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Putting on a show: After losing five goats in barn fire, beauty arises from the ashes

By Susan Shinn Turner

For the Salisbury Post

CLEVELAND — Sarah Moore was a city girl until she married her husband, Josh. Now they live on what they call the “Moore compound,” next door to her in-laws, and near her two brothers-in-law.

They fenced in a lot, and Sarah said to her husband, “Let’s get a couple of goats.”

“We fell in love with them,” Sarah says.

One thing led to another, and Sarah and her daughters began showing goats. Lucy and Laney are 12 and 13 now, respectively, and are students at West Rowan High School.

In 2018, Sarah won first place senior kid (an age class) for the goat that’s the mother of Lil Mtn Hosanna. “Anna,” as this goat is called, is the American Dairy Goat Association’s 2021 Nigerian Dwarf Junior Champ.

“That’s proof to us we are doing something right,” Sarah says.

The path to a national title has not been all smooth for Sarah.

“Six years ago,” she says, “we had a barn fire. We lost our barn and all five of our kids (young goats). When something tragic happens, you start questioning what you are doing. It was a test. But so many people came to help us build our barn back. God makes beauty from the ashes and that was literal for us.”

Josh grew up in the area, and Sarah embraced animals once they married.

“It’s been awesome to raise the girls on a farm,” she says. “You take care of and raise livestock, and that teaches responsibility. It’s very rewarding, but it’s a lot of work.”

Josh just completed a small salon next to the house for Sarah, who’s been a hairdresser for about 15 years. She also just started work as a first-grade teaching assistant at West Rowan Elementary School.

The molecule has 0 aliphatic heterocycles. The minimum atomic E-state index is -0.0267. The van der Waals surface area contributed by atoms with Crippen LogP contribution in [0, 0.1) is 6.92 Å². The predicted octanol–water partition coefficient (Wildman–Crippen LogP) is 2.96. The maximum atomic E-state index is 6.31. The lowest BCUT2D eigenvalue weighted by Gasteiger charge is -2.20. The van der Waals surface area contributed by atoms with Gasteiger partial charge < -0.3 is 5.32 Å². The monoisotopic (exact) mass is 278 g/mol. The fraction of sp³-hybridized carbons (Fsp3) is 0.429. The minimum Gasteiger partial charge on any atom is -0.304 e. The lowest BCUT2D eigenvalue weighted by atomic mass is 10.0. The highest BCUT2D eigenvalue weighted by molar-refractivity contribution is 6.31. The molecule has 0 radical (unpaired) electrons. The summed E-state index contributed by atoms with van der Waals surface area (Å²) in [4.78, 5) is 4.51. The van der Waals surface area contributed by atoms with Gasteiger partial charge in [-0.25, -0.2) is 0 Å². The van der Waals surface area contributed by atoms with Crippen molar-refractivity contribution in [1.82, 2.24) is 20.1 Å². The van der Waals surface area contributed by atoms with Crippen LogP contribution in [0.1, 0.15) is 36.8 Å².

So with being a wife, mom, hairstylist, teacher and farmer, she says, “It definitely keeps me busy.”

The girls are also playing tennis and softball this fall.

Not only does she work around the girls’ schedule, she also works around the goats’ schedules.

“We plan our breeding schedules around the national championships,” Sarah notes. Those typically take place in June or July. The most recent championship was in Louisville, Ky. Next year’s is set for Harrisburg, Pennsylvania, then the next three years, they’ll take place on the West Coast.

“We have no plans to go that far,” Sarah says.

Showing goats take a lot of time, and requires a focus on the goat’s health and nutritional needs. Fortunately, Sarah says, one of her brothers-in-law is a veterinarian.

“You’ve got to have good feed and good hay,” she says. “We were very blessed to get a good start. You have to learn how to pair the right animals together for breeding. You develop an eye for what you like and what the breed standard is.”

She adds, “I dreamed this might happen, but I didn’t expect it.”

She says she simply got into showing goats as a hobby, something to do for fun. “I didn’t think it would get this big.”

A female goat is known as a doe while a male goat is called, you guessed it, a buck. For a senior champion, there’s a huge waiting list to buy kids, Sarah says. A junior champion means the doe has not had kids yet.

Sarah has developed good friendships with others who show locally. She has shown at the Rowan County Fairgrounds, the N.C. State Fair, and will show at the Cleveland County Fair on Oct. 2. She’s also shown at venues in South Carolina, Virginia, and Tennessee.

“It’s fun to have that in common,” she says. “We would not be where we are without the help and support of friends and family.”

She adds, “The Noble family in Cleveland have had numerous national champions over the past couple of years and have been very successful. They have been so kind and very helpful to us in so many ways.”

Sarah plans to take Anna to next year’s championships. She hopes to breed her this fall, putting her in the running for the senior championship level.

“Since she did so well, we want to take her back again,” she says.

For more information, visit lilmtnfarm.wixsite.com/lilmtnfarm.

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